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Travel News

Atlanta police make 40 panhandling arrests

Written by editor

Atlanta police officers are dressing up just like sightseers who come to Atlanta to wander through Centennial Olympic Park or locals who work in Midtown highrises.

Atlanta police officers are dressing up just like sightseers who come to Atlanta to wander through Centennial Olympic Park or locals who work in Midtown highrises.

All in the name of catching people who beg for money and won’t take no for an answer.

Since Aug. 2, Atlanta police officers have gone undercover and arrested 44 panhandlers and warned 51 others about the law when it comes aggressive panhandling in the city.

It’s part of a 30-day crackdown, focusing on the Peachtree Corridor between downtown and Midtown, in which officers used hidden cameras to catch panhandlers.

Homeless people and down-on-their-luck sorts are allowed to ask people for money, but they can only do it once and they can’t get aggressive, said Maj. Khirus Williams, commander of the police zone that includes downtown and Midtown.

Since 2005, verbal begging has been illegal in downtown’s so-called “tourist triangle” — it extends from Martin Luther King Jr. Drive north to Ralph McGill Boulevard and from Marietta Street east to Piedmont Avenue — but it has remained a persistent issue there.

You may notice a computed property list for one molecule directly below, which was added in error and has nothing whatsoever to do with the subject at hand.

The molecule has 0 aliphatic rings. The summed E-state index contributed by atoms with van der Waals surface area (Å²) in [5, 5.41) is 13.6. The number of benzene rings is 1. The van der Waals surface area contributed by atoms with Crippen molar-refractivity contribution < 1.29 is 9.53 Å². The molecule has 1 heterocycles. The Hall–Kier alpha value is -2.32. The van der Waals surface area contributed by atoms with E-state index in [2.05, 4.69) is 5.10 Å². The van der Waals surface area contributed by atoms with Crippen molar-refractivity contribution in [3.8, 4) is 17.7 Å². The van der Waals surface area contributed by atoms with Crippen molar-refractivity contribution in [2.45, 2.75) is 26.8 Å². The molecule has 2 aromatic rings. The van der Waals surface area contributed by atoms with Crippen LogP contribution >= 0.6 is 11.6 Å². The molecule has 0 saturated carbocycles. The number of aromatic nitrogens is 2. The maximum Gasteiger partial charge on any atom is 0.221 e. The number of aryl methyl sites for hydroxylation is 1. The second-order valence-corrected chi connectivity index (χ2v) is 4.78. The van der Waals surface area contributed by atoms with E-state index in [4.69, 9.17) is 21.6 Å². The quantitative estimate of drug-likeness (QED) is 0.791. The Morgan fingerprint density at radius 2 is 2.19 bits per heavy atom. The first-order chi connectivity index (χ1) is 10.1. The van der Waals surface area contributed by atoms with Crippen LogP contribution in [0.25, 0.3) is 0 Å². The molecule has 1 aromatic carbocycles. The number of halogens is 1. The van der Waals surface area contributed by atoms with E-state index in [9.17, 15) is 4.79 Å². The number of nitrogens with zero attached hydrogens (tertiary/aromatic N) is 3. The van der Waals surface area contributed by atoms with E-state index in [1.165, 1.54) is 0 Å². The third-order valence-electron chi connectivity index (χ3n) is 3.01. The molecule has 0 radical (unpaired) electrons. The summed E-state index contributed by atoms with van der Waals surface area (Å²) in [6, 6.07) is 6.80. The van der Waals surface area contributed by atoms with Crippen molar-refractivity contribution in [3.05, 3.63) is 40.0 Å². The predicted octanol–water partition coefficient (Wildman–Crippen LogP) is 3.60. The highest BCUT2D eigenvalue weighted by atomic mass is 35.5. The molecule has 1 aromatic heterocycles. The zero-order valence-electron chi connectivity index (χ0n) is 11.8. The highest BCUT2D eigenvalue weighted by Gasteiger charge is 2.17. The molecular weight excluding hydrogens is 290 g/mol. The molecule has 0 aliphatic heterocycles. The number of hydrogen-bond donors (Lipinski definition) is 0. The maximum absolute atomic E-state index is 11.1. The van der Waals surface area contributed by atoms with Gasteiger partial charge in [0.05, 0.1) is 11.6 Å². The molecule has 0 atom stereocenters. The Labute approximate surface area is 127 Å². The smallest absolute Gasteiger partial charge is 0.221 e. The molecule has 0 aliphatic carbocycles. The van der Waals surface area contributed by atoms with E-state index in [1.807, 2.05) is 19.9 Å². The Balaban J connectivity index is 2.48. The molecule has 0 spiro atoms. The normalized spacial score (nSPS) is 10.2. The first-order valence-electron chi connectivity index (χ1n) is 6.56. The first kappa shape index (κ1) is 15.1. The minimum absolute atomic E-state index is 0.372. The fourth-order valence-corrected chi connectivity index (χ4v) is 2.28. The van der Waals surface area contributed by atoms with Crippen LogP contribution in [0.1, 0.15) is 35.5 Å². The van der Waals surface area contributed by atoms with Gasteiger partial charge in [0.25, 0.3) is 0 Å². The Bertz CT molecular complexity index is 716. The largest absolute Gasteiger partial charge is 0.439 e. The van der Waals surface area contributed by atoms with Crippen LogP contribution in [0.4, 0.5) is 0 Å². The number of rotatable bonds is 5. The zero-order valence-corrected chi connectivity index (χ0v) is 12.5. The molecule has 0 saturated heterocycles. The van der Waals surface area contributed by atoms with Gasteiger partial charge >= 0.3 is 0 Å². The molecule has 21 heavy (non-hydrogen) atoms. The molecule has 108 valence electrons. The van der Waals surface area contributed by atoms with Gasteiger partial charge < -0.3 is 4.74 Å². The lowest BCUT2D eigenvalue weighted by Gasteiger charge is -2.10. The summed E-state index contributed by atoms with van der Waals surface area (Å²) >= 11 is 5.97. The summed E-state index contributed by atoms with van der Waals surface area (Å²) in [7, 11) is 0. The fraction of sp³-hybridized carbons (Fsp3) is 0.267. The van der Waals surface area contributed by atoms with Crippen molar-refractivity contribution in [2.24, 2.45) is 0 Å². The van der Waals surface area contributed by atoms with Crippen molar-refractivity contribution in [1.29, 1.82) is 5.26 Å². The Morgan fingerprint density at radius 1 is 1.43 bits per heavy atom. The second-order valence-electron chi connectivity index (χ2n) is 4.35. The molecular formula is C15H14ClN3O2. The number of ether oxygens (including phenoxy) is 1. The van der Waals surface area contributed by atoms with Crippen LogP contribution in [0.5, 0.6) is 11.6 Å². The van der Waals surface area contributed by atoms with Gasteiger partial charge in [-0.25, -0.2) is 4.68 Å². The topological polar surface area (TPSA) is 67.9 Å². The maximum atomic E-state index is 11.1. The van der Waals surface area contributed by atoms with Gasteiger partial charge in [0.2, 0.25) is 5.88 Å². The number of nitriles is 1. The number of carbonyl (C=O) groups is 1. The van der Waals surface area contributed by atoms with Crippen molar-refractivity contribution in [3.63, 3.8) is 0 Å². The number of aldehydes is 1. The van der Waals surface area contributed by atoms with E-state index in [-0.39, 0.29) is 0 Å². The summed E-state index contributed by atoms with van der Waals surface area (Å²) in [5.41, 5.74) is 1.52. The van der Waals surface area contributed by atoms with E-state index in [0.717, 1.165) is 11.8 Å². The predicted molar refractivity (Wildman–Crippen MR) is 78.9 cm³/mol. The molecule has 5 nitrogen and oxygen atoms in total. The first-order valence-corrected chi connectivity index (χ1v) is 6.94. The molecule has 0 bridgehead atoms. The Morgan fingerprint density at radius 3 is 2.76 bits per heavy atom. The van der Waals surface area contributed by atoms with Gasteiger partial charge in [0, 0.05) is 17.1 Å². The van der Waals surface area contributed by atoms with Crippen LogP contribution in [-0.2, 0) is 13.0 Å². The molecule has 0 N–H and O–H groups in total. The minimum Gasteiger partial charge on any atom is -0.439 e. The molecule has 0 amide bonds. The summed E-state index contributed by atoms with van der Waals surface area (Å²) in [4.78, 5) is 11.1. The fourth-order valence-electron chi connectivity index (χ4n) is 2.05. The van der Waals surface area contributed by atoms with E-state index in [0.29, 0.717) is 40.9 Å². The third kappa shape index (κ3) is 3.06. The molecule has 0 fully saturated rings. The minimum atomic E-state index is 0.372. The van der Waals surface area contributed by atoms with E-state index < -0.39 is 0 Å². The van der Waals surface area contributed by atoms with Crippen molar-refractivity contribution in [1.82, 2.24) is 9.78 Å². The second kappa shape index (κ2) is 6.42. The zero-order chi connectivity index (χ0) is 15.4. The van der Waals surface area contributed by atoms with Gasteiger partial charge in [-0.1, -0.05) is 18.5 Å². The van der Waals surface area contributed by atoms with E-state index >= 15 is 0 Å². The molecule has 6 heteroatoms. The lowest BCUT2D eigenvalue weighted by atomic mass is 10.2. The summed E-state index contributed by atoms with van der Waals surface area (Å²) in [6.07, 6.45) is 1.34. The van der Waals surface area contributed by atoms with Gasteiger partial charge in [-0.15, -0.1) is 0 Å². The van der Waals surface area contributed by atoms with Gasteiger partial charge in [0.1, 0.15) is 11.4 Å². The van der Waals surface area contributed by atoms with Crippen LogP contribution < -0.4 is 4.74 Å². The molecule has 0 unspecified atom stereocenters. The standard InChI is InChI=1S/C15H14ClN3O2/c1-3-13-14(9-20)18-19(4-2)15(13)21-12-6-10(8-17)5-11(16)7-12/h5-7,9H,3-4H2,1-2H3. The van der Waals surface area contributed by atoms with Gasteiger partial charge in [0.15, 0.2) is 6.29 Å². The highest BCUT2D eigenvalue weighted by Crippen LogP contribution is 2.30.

Williams said he decided to put together a panhandling crackdown because complaints have been pouring in to his office daily He said he’s received letters from visitors who said the begging was so bad that they were never going to come back to Atlanta.

“It was staggering and I felt that we were obligated to formulate a plan and implement it,” Williams said.

But Williams decided to put a new twist on an old operation.

In the past, when Atlanta police have arrested panhandlers, the victims in many of the cases have been tourists who didn’t return to testify in court, Williams said. By having officers pose as tourists or office workers, they will be the ones who show up in court, hopefully resulting in more convictions, Williams said.

And, to make their cases even stronger, the officers were equipped with hidden cameras to catch the begging on tape, Williams said.

Once they went undercover, it was a target-rich environment.

“They were accosted as soon as they went out there in the field,” he said.

Police have not gone a day without making an arrest; on Friday, they had four halfway through the afternoon, Williams said.